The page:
The Emmet County Board of Supervisors Tuesday heard a report on how the Northwest Iowa Regional Housing Trust Fund has been helping residents of Emmet and surrounding counties improve their property.
The program, which includes Buena Vista, Emmet, Lyon, Osceola, O'Brien, Sioux and soon Dickinson counties, offers forgivable and low-interest loans to home owner occupants who meet credit guidelines.
Each county pays a 25 percent match with the rest of the money coming from the State Housing Trust Fund. To date, the fund has distributed over $1.6 million for home improvement projects. A total of $171,678 has been distributed in Emmet County.
Households under 30 percent of area median income are eligible for a forgivable loan of up to $7,500. Households at 31-80 percent of area medin come are eligible for a combination of a forgivable loan up to $7,500 and a 2 percent repayable loan up to $15,000. Maximum assistance is $22,500 per household.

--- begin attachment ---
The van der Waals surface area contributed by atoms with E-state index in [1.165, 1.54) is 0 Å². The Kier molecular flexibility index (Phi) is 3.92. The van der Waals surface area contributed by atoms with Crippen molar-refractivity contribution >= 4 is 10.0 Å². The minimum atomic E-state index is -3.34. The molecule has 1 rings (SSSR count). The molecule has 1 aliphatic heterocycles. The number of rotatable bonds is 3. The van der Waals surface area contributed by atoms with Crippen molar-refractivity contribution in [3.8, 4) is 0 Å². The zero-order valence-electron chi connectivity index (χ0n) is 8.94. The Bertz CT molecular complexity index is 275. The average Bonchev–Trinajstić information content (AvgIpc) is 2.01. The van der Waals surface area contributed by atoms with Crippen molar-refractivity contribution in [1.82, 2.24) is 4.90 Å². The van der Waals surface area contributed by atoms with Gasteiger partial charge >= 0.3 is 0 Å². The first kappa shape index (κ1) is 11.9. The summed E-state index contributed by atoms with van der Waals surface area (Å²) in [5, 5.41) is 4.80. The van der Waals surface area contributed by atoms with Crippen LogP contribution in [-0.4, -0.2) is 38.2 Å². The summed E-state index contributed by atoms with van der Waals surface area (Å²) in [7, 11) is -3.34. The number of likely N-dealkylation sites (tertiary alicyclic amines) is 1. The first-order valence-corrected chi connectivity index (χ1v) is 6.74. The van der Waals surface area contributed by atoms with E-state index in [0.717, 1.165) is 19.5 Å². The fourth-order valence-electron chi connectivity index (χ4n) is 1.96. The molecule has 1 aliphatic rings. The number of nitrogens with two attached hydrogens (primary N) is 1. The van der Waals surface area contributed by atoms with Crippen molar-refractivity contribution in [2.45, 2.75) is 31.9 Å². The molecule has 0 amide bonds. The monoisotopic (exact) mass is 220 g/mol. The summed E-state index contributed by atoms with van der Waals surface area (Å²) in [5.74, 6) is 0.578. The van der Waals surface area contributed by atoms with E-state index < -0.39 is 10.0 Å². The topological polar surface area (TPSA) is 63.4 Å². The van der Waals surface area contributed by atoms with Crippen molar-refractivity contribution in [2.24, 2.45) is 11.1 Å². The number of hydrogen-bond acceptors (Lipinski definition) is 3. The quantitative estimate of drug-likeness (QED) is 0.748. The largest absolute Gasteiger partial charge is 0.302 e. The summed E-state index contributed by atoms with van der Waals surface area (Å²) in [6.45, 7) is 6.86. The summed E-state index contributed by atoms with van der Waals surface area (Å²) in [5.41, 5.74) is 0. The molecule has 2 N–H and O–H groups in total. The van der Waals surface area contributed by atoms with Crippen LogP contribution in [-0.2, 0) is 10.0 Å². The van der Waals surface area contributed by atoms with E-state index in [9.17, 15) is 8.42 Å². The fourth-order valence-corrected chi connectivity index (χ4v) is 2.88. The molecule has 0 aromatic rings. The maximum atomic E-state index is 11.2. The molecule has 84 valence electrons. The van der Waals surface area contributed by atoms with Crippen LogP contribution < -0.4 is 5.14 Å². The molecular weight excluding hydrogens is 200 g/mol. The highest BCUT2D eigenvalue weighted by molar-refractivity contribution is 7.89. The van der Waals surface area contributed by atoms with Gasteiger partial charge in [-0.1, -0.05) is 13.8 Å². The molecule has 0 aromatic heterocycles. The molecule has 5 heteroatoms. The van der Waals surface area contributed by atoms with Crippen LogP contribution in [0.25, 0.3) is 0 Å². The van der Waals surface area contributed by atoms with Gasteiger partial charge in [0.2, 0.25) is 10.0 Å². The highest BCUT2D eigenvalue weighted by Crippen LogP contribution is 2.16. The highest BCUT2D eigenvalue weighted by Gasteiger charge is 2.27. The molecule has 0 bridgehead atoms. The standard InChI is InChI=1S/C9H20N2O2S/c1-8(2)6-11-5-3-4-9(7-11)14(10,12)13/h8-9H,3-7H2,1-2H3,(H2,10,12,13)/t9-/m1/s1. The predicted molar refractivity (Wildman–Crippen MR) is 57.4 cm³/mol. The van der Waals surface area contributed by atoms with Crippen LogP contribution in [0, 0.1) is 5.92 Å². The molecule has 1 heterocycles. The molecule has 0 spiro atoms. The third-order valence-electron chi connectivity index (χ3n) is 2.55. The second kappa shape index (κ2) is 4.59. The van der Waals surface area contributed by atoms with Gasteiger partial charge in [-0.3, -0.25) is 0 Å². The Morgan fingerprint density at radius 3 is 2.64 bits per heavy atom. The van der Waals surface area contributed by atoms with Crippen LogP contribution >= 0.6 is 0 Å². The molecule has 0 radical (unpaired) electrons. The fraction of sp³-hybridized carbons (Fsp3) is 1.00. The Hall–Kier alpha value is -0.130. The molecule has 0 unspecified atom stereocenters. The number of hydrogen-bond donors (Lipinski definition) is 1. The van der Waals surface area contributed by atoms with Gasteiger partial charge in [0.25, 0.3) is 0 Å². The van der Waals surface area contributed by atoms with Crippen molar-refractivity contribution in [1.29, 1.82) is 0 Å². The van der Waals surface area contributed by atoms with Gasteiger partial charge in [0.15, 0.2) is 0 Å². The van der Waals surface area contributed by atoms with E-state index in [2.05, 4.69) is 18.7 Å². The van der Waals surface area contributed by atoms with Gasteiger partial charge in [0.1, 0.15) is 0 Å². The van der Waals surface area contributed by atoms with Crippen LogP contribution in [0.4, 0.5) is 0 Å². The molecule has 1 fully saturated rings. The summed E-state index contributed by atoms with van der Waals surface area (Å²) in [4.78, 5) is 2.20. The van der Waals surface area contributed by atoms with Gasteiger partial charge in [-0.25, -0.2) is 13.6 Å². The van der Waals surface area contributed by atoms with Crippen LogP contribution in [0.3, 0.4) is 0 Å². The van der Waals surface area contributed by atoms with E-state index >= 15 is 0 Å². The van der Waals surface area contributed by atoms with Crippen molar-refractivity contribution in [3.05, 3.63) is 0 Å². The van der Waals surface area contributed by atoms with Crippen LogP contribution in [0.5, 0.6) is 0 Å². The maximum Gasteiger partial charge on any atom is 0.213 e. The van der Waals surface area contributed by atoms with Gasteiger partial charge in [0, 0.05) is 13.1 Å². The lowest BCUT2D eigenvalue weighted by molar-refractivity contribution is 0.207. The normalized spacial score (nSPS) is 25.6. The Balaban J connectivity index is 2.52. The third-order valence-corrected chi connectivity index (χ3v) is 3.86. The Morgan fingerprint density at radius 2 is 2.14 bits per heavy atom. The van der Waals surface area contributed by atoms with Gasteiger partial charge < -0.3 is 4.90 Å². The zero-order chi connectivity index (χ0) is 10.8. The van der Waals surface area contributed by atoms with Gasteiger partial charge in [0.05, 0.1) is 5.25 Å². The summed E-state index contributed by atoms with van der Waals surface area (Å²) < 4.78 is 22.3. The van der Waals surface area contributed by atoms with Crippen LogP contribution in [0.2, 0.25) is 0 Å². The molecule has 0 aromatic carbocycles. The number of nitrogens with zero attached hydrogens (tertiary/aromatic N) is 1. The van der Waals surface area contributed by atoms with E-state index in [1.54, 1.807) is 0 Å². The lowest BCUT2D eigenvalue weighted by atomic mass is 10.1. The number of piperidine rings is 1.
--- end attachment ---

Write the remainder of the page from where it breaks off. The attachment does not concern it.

Income limits for those falling under 30 percent of area median income in Emmet County are $21,348 for one- or two-person families. For those falling between 31-80 percent for the same size family, income limits are $56,928.
Sherry Zinn, housing specialist with Northwest Iowa Regional Housing Trust Fund, said there is a waiting list in Emmet County for the program.
Housing Trust Fund info
For more information, go online to www.nwipdc.org or email email@example.com or call (712) 262-7225 Ext. 139 or check with your local city hall or the Emmet County Auditor's Office.
"There continues to be a lot of interest in the program," Zinn said.
Carol Keizer, Northwest Iowa Regional Housing Trust Fund housing planner, said that while there are a lot of federal and state housing programs, few cover unincorporated areas as does the housing trust fund.
While a credit score of 620 is required, Keizer said there has not yet been a default in the program.
Zinn said registered contractors are required for project.
"We're more like a lending agency," said Keizer, adding that the trust is required to spend at least 30 percent of its income on projects for families earning under 30 percent of area median income.
Loan repayments go into a revolving loan fund Keizer said could be used to sustain the program if state funding should ever end.
Keizer also said it's possible to piggyback the program with standard bank loans.